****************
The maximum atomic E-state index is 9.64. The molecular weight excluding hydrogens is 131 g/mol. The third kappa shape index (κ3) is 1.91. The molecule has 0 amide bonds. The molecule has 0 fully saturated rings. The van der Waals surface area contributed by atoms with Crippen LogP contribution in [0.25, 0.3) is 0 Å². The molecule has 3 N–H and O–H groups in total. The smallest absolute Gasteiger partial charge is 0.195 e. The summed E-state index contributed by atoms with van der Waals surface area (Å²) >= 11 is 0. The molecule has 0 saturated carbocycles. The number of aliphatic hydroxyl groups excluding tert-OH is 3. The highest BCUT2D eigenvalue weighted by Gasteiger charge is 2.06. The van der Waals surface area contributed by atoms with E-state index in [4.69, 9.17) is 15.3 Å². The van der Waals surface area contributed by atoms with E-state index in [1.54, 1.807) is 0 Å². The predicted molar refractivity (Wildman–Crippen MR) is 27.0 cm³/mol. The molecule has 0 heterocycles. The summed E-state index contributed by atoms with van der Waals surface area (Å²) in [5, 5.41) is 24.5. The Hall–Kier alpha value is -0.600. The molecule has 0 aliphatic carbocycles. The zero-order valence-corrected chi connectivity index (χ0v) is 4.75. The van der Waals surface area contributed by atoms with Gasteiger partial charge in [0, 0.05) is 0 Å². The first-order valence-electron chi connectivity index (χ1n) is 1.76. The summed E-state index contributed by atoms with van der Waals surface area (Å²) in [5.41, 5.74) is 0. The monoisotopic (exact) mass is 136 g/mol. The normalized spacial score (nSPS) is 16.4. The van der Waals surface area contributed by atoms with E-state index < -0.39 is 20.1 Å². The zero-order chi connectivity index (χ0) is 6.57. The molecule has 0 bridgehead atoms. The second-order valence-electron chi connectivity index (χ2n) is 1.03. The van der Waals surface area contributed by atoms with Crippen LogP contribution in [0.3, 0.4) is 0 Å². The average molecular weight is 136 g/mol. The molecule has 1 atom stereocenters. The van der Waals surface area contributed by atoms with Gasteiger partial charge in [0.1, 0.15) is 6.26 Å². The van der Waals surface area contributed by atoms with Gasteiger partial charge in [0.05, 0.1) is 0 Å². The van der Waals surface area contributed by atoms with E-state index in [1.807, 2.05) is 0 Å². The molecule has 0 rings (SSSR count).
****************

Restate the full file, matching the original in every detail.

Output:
The maximum atomic E-state index is 9.64. The molecular weight excluding hydrogens is 131 g/mol. The third kappa shape index (κ3) is 1.91. The molecule has 0 amide bonds. The molecule has 0 fully saturated rings. The van der Waals surface area contributed by atoms with Crippen LogP contribution in [0.25, 0.3) is 0 Å². The molecule has 3 N–H and O–H groups in total. The smallest absolute Gasteiger partial charge is 0.195 e. The summed E-state index contributed by atoms with van der Waals surface area (Å²) >= 11 is 0. The molecule has 0 saturated carbocycles. The number of aliphatic hydroxyl groups excluding tert-OH is 3. The highest BCUT2D eigenvalue weighted by Gasteiger charge is 2.06. The van der Waals surface area contributed by atoms with E-state index in [4.69, 9.17) is 15.3 Å². The van der Waals surface area contributed by atoms with E-state index in [1.54, 1.807) is 0 Å². The predicted molar refractivity (Wildman–Crippen MR) is 27.0 cm³/mol. The molecule has 0 heterocycles. The summed E-state index contributed by atoms with van der Waals surface area (Å²) in [5, 5.41) is 24.5. The Hall–Kier alpha value is -0.600. The molecule has 0 aliphatic carbocycles. The zero-order valence-corrected chi connectivity index (χ0v) is 4.75. The van der Waals surface area contributed by atoms with Gasteiger partial charge in [0, 0.05) is 0 Å². The first-order valence-electron chi connectivity index (χ1n) is 1.76. The summed E-state index contributed by atoms with van der Waals surface area (Å²) in [5.41, 5.74) is 0. The monoisotopic (exact) mass is 136 g/mol. The normalized spacial score (nSPS) is 16.4. The van der Waals surface area contributed by atoms with E-state index < -0.39 is 20.1 Å². The zero-order chi connectivity index (χ0) is 6.57. The molecule has 0 bridgehead atoms. The second-order valence-electron chi connectivity index (χ2n) is 1.03. The van der Waals surface area contributed by atoms with Crippen LogP contribution in [0.3, 0.4) is 0 Å². The average molecular weight is 136 g/mol. The molecule has 1 atom stereocenters. The van der Waals surface area contributed by atoms with Gasteiger partial charge in [0.1, 0.15) is 6.26 Å². The van der Waals surface area contributed by atoms with Gasteiger partial charge in [0.05, 0.1) is 0 Å². The van der Waals surface area contributed by atoms with E-state index in [1.807, 2.05) is 0 Å². The molecule has 0 rings (SSSR count).